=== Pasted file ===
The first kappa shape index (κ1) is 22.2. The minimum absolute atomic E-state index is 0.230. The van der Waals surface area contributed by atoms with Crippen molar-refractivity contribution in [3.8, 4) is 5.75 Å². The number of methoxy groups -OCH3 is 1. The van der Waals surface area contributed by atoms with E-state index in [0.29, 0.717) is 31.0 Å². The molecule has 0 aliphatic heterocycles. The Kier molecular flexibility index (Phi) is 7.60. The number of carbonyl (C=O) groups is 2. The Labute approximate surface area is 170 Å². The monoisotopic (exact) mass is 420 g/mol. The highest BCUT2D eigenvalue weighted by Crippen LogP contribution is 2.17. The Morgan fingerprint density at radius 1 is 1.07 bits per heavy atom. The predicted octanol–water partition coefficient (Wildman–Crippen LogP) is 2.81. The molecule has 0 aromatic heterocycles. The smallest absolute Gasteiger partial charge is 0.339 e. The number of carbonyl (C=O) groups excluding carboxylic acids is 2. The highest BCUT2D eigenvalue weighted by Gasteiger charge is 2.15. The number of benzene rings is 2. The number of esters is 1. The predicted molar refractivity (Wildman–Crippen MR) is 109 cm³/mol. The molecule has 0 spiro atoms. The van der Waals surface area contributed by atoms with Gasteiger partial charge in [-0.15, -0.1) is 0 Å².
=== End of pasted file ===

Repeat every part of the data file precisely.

The first kappa shape index (κ1) is 22.2. The minimum absolute atomic E-state index is 0.230. The van der Waals surface area contributed by atoms with Crippen molar-refractivity contribution in [3.8, 4) is 5.75 Å². The number of methoxy groups -OCH3 is 1. The van der Waals surface area contributed by atoms with E-state index in [0.29, 0.717) is 31.0 Å². The molecule has 0 aliphatic heterocycles. The Kier molecular flexibility index (Phi) is 7.60. The number of carbonyl (C=O) groups is 2. The Labute approximate surface area is 170 Å². The monoisotopic (exact) mass is 420 g/mol. The highest BCUT2D eigenvalue weighted by Crippen LogP contribution is 2.17. The Morgan fingerprint density at radius 1 is 1.07 bits per heavy atom. The predicted octanol–water partition coefficient (Wildman–Crippen LogP) is 2.81. The molecule has 0 aromatic heterocycles. The smallest absolute Gasteiger partial charge is 0.339 e. The number of carbonyl (C=O) groups excluding carboxylic acids is 2. The highest BCUT2D eigenvalue weighted by Gasteiger charge is 2.15. The number of benzene rings is 2. The number of esters is 1. The predicted molar refractivity (Wildman–Crippen MR) is 109 cm³/mol. The molecule has 0 spiro atoms. The van der Waals surface area contributed by atoms with Gasteiger partial charge in [-0.15, -0.1) is 0 Å².